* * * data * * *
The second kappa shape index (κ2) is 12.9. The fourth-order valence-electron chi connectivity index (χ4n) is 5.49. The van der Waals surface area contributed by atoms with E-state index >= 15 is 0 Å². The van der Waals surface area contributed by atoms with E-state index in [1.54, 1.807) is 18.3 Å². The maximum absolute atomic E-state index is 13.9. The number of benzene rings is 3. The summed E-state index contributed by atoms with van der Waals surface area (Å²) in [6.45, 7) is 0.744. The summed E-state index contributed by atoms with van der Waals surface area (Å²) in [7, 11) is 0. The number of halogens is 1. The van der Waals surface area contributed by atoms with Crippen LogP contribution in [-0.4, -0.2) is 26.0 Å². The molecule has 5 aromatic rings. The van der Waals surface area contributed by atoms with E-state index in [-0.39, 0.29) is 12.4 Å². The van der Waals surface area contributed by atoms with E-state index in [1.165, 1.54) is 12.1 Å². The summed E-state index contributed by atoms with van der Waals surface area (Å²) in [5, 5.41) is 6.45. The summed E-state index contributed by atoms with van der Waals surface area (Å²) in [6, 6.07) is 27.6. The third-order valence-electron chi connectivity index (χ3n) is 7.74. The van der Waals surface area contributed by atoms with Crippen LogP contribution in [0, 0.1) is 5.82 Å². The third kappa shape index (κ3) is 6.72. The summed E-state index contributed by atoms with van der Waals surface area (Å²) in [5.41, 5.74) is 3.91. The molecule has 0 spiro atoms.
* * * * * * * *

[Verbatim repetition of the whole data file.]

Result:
The second kappa shape index (κ2) is 12.9. The fourth-order valence-electron chi connectivity index (χ4n) is 5.49. The van der Waals surface area contributed by atoms with E-state index >= 15 is 0 Å². The van der Waals surface area contributed by atoms with E-state index in [1.54, 1.807) is 18.3 Å². The maximum absolute atomic E-state index is 13.9. The number of benzene rings is 3. The summed E-state index contributed by atoms with van der Waals surface area (Å²) in [6.45, 7) is 0.744. The summed E-state index contributed by atoms with van der Waals surface area (Å²) in [7, 11) is 0. The number of halogens is 1. The van der Waals surface area contributed by atoms with Crippen LogP contribution in [-0.4, -0.2) is 26.0 Å². The molecule has 5 aromatic rings. The van der Waals surface area contributed by atoms with E-state index in [-0.39, 0.29) is 12.4 Å². The van der Waals surface area contributed by atoms with E-state index in [1.165, 1.54) is 12.1 Å². The summed E-state index contributed by atoms with van der Waals surface area (Å²) in [5, 5.41) is 6.45. The summed E-state index contributed by atoms with van der Waals surface area (Å²) in [6, 6.07) is 27.6. The third-order valence-electron chi connectivity index (χ3n) is 7.74. The van der Waals surface area contributed by atoms with Crippen LogP contribution in [0, 0.1) is 5.82 Å². The third kappa shape index (κ3) is 6.72. The summed E-state index contributed by atoms with van der Waals surface area (Å²) in [5.41, 5.74) is 3.91. The molecule has 0 spiro atoms.